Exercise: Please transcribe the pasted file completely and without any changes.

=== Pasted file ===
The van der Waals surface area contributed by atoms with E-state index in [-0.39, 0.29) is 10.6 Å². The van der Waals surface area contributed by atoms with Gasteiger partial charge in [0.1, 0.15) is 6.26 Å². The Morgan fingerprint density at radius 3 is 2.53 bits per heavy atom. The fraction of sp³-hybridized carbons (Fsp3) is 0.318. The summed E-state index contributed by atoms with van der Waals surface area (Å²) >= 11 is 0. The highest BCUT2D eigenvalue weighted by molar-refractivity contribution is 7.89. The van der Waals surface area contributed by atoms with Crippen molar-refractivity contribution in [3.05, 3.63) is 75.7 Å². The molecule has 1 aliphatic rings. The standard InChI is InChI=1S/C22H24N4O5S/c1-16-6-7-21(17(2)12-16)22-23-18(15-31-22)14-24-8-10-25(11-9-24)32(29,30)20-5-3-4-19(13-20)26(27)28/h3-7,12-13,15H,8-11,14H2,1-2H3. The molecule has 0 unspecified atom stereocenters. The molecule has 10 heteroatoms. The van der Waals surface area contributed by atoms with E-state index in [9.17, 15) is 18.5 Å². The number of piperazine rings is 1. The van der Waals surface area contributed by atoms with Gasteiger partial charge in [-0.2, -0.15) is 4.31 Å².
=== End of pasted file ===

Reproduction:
The van der Waals surface area contributed by atoms with E-state index in [-0.39, 0.29) is 10.6 Å². The van der Waals surface area contributed by atoms with Gasteiger partial charge in [0.1, 0.15) is 6.26 Å². The Morgan fingerprint density at radius 3 is 2.53 bits per heavy atom. The fraction of sp³-hybridized carbons (Fsp3) is 0.318. The summed E-state index contributed by atoms with van der Waals surface area (Å²) >= 11 is 0. The highest BCUT2D eigenvalue weighted by molar-refractivity contribution is 7.89. The van der Waals surface area contributed by atoms with Crippen molar-refractivity contribution in [3.05, 3.63) is 75.7 Å². The molecule has 1 aliphatic rings. The standard InChI is InChI=1S/C22H24N4O5S/c1-16-6-7-21(17(2)12-16)22-23-18(15-31-22)14-24-8-10-25(11-9-24)32(29,30)20-5-3-4-19(13-20)26(27)28/h3-7,12-13,15H,8-11,14H2,1-2H3. The molecule has 0 unspecified atom stereocenters. The molecule has 10 heteroatoms. The van der Waals surface area contributed by atoms with E-state index in [9.17, 15) is 18.5 Å². The number of piperazine rings is 1. The van der Waals surface area contributed by atoms with Gasteiger partial charge in [-0.2, -0.15) is 4.31 Å².